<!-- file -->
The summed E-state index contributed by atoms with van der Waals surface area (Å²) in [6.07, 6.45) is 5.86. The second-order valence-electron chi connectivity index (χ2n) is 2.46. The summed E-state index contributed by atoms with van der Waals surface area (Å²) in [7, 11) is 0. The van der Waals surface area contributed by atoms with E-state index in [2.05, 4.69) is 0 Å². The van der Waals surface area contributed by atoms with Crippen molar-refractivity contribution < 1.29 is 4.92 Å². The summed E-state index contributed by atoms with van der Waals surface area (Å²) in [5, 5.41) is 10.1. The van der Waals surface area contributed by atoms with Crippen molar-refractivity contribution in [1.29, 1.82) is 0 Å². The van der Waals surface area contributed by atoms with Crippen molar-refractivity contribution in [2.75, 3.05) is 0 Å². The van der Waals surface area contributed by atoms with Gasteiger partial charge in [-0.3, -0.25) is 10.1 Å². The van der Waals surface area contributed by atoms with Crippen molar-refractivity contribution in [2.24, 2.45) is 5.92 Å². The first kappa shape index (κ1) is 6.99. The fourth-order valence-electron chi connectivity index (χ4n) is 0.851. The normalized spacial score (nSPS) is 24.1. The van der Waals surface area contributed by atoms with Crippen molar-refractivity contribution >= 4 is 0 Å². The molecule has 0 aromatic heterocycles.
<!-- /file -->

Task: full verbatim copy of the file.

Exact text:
The summed E-state index contributed by atoms with van der Waals surface area (Å²) in [6.07, 6.45) is 5.86. The second-order valence-electron chi connectivity index (χ2n) is 2.46. The summed E-state index contributed by atoms with van der Waals surface area (Å²) in [7, 11) is 0. The van der Waals surface area contributed by atoms with E-state index in [2.05, 4.69) is 0 Å². The van der Waals surface area contributed by atoms with Crippen molar-refractivity contribution < 1.29 is 4.92 Å². The summed E-state index contributed by atoms with van der Waals surface area (Å²) in [5, 5.41) is 10.1. The van der Waals surface area contributed by atoms with Crippen molar-refractivity contribution in [1.29, 1.82) is 0 Å². The van der Waals surface area contributed by atoms with Crippen molar-refractivity contribution in [2.75, 3.05) is 0 Å². The van der Waals surface area contributed by atoms with Gasteiger partial charge in [-0.3, -0.25) is 10.1 Å². The van der Waals surface area contributed by atoms with Crippen molar-refractivity contribution in [2.24, 2.45) is 5.92 Å². The first kappa shape index (κ1) is 6.99. The fourth-order valence-electron chi connectivity index (χ4n) is 0.851. The normalized spacial score (nSPS) is 24.1. The van der Waals surface area contributed by atoms with Crippen molar-refractivity contribution >= 4 is 0 Å². The molecule has 0 aromatic heterocycles.